PHIL: Well the whole thing behind my first album was that I wasn't really making a record. I was just learning how to operate my eight-track equipment at home. when Tony and Mike and I were in Japan in 1978, we got the first three Roland CR78s off the production line, and I said, "I don't want a drum machine. Why do I want a drum machine?" So then my divorce thing happened, and I found myself with a lot of time, and I asked for my CR78 back, just so I could fool around and write some songs. And it opened up a whole lot of space. Suddenly you didn't have to supply the rhythm on the piano, because you had a rhythm machine. People might have been doing this for years, but I had never done anything like it. So on "In The Air," I just set up an interesting pattern, and got a nice sound out of my Prophet V synthesizer. I played a few chords and then overdubbed another synthesizer and sand a few words. All the "In The Air" words were improvised. They came out of the top of my head, and I kept them all. And because I didn't want to redo those demos in the studio, I took my eight-track tape into the studio at Townhouse and copied it to 24-track. I tidied it up and got rid of some hiss, then carried on overdubbing, like the real drums and the horns and strings and everything. It was a very makeshift way of doing it, but it worked so well for me that I did it on Hello I Must Be Going and No Jacket Required, and I'll do it on the next one. That's the way I work now. I just work from home, and then use my demos.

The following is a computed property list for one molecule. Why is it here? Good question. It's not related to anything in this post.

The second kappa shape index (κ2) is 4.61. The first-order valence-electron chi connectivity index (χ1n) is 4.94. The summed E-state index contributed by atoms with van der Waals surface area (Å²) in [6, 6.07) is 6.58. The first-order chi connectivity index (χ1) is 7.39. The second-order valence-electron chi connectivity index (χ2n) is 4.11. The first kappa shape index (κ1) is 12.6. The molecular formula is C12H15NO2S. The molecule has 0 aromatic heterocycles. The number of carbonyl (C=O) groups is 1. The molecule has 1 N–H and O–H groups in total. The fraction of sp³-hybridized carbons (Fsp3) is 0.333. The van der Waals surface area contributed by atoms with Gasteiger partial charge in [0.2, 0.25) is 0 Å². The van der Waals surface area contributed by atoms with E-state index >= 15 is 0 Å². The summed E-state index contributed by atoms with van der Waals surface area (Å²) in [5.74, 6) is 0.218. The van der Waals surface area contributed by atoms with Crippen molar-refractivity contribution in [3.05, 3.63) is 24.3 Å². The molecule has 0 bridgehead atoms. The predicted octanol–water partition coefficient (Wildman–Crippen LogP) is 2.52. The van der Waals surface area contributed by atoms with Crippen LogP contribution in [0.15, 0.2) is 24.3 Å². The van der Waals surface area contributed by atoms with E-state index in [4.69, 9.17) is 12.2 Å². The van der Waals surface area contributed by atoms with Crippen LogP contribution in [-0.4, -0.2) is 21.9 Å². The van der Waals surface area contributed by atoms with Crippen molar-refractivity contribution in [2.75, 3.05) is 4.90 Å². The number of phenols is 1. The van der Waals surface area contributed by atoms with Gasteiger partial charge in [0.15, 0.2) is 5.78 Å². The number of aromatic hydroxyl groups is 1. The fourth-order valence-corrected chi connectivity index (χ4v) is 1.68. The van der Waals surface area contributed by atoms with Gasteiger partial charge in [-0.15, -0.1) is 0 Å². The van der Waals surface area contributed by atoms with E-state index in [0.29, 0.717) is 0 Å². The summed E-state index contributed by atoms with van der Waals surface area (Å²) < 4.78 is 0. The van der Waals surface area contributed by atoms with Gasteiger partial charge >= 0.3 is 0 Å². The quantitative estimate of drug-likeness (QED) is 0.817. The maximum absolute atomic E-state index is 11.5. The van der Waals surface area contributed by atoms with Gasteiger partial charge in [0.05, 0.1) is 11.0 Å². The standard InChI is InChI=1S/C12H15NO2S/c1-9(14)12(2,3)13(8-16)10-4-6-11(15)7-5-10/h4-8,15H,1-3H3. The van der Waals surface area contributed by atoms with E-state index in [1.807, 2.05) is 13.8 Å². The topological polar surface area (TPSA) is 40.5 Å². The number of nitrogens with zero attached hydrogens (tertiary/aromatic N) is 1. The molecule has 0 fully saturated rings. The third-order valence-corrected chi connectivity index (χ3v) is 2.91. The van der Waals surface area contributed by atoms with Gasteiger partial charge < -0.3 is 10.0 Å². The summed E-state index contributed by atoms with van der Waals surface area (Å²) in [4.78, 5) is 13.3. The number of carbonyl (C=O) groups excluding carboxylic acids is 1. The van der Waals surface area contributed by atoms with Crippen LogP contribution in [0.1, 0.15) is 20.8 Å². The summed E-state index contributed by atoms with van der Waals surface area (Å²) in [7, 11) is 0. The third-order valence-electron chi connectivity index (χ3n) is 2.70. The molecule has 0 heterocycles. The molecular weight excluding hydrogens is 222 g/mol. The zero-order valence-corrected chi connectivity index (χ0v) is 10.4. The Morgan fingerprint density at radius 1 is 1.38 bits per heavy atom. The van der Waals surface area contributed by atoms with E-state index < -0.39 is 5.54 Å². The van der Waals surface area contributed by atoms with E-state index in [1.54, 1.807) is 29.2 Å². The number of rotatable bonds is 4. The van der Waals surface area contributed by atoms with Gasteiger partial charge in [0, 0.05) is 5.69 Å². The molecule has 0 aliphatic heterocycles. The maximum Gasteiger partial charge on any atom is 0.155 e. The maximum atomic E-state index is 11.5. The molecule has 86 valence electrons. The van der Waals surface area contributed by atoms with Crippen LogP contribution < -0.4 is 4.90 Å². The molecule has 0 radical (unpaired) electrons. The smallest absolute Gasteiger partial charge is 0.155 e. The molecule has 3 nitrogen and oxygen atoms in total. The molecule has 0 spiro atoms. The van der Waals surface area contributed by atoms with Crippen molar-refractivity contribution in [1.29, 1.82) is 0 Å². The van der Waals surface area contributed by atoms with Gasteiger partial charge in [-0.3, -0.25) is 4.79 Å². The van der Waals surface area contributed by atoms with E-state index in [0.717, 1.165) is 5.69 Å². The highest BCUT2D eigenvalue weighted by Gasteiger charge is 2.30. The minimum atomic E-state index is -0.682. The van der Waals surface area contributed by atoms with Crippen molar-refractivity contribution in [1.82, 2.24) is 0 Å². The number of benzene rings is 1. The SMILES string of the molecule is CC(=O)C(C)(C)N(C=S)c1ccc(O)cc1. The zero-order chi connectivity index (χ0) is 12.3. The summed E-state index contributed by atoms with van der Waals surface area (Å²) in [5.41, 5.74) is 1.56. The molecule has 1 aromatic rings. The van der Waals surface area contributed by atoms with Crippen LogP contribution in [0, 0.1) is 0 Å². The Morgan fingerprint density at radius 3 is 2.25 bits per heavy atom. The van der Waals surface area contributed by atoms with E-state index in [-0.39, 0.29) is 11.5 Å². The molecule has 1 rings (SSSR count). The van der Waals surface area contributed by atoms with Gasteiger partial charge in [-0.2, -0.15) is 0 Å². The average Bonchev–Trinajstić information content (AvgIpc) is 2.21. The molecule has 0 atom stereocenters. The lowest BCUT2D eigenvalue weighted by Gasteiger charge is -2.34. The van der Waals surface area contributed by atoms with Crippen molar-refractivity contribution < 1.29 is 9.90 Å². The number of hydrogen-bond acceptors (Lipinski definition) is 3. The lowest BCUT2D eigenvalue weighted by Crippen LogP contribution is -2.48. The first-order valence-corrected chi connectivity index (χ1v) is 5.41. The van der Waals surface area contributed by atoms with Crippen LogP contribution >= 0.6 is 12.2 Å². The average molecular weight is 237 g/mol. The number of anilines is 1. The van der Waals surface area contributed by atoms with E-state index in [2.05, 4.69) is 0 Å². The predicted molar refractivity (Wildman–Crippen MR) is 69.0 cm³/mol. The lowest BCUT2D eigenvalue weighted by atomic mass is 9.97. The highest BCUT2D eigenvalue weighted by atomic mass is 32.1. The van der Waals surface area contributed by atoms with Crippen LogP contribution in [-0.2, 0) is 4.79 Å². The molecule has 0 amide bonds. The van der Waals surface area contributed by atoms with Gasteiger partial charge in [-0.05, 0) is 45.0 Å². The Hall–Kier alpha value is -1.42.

RT: You have that same kind of drum machine approach on "This Must Be Love" and "Man On The Corner" and some other things.